Over the past few years, the RCAF has advanced its understanding and application of C2.[5] There is, on the whole, a much better appreciation for the C2 roles and responsibilities the RCAF must fulfill during operations, including formalizing the authorities of the detachment commander (DETCO), AEW Comd, the air component commander (ACC) and the air component coordination element director (ACCE Dir). These roles must be filled by RCAF officers who are experienced in both the field and in the seminar room. With the establishment of the ATF, a new need arose to develop a way to effectively command it. The result of pan–Air Force collaboration led by the Canadian Forces Aerospace Warfare Centre (CAFWC), the ATF Comd concept is part of the RCAF’s air-power doctrine with the publication of Air Doctrine Note (ADN) 14/01, which defines the terminology and establishes the roles and responsibilities of the ATF Comd.[6] The ATF Comd concept represents a key component of the RCAF C2 solution that integrates air effects into joint/combined operations.

Defining ATF and ATF Comd. An air task force is a temporary grouping of RCAF formations, squadrons, units or detachments formed for the purpose of carrying out a specific operation, mission or task.[7] Inherent in this definition is the fact that, in all likelihood, no two ATFs will look the same, owing to the diversity of operations they will participate in. The onus, therefore, is on the RCAF to provide a flexible C2 solution that permits the effective command of an ATF, no matter its size, composition or the types of air effects it delivers. An ATF Comd is an operational- or tactical-level commander who exercises command over the ATF.[8] Fundamental to the existence of the ATF Comd is the fact that this officer will exercise either operational command (OPCOM) or tactical command (TACOM) of the ATF. The exercise of this authority is as necessary to the RCAF as that delegated to the commander of a Royal Canadian Navy (RCN) task group or a Canadian Army brigade.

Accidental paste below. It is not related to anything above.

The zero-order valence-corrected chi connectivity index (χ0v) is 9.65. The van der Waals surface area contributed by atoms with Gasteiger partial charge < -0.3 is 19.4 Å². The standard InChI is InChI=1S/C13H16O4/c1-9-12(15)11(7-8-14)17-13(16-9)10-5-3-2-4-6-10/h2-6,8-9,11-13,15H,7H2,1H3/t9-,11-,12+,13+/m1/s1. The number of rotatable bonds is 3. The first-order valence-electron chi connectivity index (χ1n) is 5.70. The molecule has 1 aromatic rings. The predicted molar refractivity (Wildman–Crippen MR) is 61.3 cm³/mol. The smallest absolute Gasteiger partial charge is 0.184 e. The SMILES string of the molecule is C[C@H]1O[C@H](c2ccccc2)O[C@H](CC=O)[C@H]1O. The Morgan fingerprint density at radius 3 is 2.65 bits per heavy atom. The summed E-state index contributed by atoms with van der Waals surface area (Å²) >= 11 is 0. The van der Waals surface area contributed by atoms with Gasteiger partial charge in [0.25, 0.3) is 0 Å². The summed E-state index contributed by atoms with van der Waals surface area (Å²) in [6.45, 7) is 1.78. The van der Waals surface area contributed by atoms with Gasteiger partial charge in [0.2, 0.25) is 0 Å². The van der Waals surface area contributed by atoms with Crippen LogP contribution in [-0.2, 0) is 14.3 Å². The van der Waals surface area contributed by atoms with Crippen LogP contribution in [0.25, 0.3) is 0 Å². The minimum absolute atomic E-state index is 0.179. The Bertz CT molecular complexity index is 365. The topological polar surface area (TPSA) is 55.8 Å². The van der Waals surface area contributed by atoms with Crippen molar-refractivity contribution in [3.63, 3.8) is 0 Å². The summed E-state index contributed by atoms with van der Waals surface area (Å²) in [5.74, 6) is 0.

Roles and responsibilities of the ATF Comd. The ATF Comd is responsible for ensuring that all national operational and administrative issues pertaining to the ATF are dealt with in a manner that meets the goals of either the Canadian Armed Forces (CAF) joint force air component commander (JFACC)—during domestic and expeditionary operations where OPCOM has been delegated to the CAF JFACC—or the CAF JTF Comd—during expeditionary operations where OPCOM has been delegated to the CAF JTF Comd. In addition to commanding the ATF, the ATF Comd is responsible for the overall coordination of activities and acts as the single point of contact for issues affecting all elements of the ATF including:[9]

a.  monitoring RCAF residual-authorities (RA) issues within the ATF to ensure they are consistently practiced in accordance with the direction provided by the Comd 1 Canadian Air Division (1 Cdn Air Div);

b.  implementing and monitoring operational-risk (OR) management processes to include mission-acceptance (MA) and launch-authority (LA) processes that bridge RCAF RA and CAF JFACC / CAF JTF Comd OR management authority;